Like you, I’m a ‘great pretender’ … and I try especially hard not to succomb to my symptoms when I’m with my wife. She’s a lot younger than me (I’m 76) - and she has a successful ongoing career which is her life’s focus. She’s an extremely capable person, and ever since we got together, it’s been my main aim to support her in every way I can … she ‘rescued’ me (in every sense) when we fell in love not long after my first wife’s death many years ago - which is why it’s been my life’s aim and privilege to be her soulmate and emotional anchor ever since. In the light of all that, I guess it’s not hard to see why my PD diagnosis (last year) hit us both very hard psychologically. I just want to protect her from worrying about my struggles today - and fears for what lies in wait (for us both) tomorrow.
Given all that - by bracing myself to be as ‘normal’ as possible whenever we’re together, I’m finding it’s helping me fight off depression and negative thoughts for hours on end. Yes - it’s tiring … and I’ve no idea how long I can go on doing it … but right now, she’s my main motivation for pushing back on my PD - and in the process she’s helping me to live with it - far more than she can ever know.
Hi Vic your post is both moving and inspiring. I hope you both continue to have a great life togeher.
I try to be natural, accept the fact that I have got PD but be absolutely open and unashamed about it. The trick is to think about what my predicament means to the other person. The disease is not contagious. What can I do to put them at ease and avoid embarrassing them? If I am fumbling for my change or need to ask a sales assistant to pack my bag for me then a flippant stance may help. E.g. “i’m afraid my Parkinson’s wobble is not being very cooperative this morning, could I ask you please to…?”. This type of jocular approach implies that you are not embarrassed to admit to your condition. This in turn reduces the risk of embarrassment to the other party who, up to now, had no idea what sort of idiot they are confronted by and what is expected of THEM. And people are always eager to help someone in trouble provided they know what they are dealing with and what they have to do to help.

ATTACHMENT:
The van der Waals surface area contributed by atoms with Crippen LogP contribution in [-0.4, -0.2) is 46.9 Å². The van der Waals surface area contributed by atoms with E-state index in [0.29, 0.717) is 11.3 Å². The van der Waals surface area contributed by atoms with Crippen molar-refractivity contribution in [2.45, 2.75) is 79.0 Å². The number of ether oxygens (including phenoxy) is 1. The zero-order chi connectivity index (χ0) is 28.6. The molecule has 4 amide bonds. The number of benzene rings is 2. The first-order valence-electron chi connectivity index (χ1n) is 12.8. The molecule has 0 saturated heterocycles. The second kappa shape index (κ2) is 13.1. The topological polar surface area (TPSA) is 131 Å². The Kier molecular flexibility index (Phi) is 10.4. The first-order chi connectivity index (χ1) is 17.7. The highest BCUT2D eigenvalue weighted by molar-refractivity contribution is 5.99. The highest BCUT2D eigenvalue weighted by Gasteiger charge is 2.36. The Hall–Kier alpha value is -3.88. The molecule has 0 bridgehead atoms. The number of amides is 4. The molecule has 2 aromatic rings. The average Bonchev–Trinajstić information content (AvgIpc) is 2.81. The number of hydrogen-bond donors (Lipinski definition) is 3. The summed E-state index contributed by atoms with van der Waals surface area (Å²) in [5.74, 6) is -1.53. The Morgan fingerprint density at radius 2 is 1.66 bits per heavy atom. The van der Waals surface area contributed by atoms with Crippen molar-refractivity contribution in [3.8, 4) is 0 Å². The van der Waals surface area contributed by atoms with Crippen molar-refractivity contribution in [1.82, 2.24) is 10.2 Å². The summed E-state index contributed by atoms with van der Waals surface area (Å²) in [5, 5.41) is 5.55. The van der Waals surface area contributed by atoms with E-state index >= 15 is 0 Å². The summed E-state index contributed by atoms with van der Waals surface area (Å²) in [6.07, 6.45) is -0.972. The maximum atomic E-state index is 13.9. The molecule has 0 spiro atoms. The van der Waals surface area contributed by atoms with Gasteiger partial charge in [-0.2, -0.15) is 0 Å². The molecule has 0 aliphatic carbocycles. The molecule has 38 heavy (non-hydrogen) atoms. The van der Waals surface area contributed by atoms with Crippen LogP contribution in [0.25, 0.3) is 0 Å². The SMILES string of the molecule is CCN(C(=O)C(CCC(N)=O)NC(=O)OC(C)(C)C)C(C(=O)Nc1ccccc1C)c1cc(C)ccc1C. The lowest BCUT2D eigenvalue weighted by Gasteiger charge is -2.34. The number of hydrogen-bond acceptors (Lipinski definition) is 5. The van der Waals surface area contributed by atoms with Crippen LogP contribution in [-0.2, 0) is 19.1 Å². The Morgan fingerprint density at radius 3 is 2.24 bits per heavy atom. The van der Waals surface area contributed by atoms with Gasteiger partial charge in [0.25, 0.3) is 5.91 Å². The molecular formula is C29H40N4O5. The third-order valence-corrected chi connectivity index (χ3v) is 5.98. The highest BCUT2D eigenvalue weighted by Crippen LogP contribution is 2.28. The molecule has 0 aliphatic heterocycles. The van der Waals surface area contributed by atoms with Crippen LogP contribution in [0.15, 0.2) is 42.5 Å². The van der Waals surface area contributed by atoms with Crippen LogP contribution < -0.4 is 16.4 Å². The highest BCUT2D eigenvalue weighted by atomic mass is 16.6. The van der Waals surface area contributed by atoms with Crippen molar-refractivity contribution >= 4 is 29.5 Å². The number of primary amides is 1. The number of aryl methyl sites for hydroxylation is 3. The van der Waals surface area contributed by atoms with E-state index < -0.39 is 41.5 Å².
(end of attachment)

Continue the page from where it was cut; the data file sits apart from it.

Put yourself in the other person’s shoes and make them feel relaxed about it. This works for me every time. JCPB
Thanks will try to put this into pactice
Cheers Cled … I think my main ‘message’ is that whille the physical symptoms of PD are inevitable, uncomfortable,and progressive, its power to undermine our morale CAN be ‘pushed back’ by ‘acting well’.
In my case, the main ‘audience’ every day is my wife - and my main motivation lies in my love for her - but I wonder how many PD sufferers would agree with me that in any social situation where we struggle generally to ‘act normal’ - we actually manage for a while to deceive OURSELVES - becoming more positive and outward-looking in the process. Wow! - something to ponder huh? …
It’s ok,if you try to be normal,just don’t give up,all is in your hands,fight with yourself
Hi @vicdavies. Just read your post and I do agree with your comments, my main audience is also my wife. On the subject of ‘acting normal’, what is normal these days? I’ve said in other posts in the forum that there are people out there who are visually, hearing and physically impaired but they don’t hide it. They act as normally as any other person would. I have Parkinsons, if other people can’t deal with it then tough.
For me is ‘chin up and best foot forward’. Grab the world by the scruff of the neck and say, 'I’m here, I have Parkinsons, don’t get in my way. I have a life to live, and I’m going to live it. MY WAY".
Keep safe and good luck.
Cheers Martin ------ I’ve just been re-diagnosed (after a DAT Scan) as having ‘Vascular Parkinsonism’ … I’m not sure whether to laugh or cry! Apparently that means I’m not officially a Parkinsons’ patient any more - and I may have to leave this website , oh well … what’s in a name anyway? I’m following your lead and ‘chinning up and putting my best foot forward’ regardless!! …
All the best -
I very much agree with everything you said[.](.)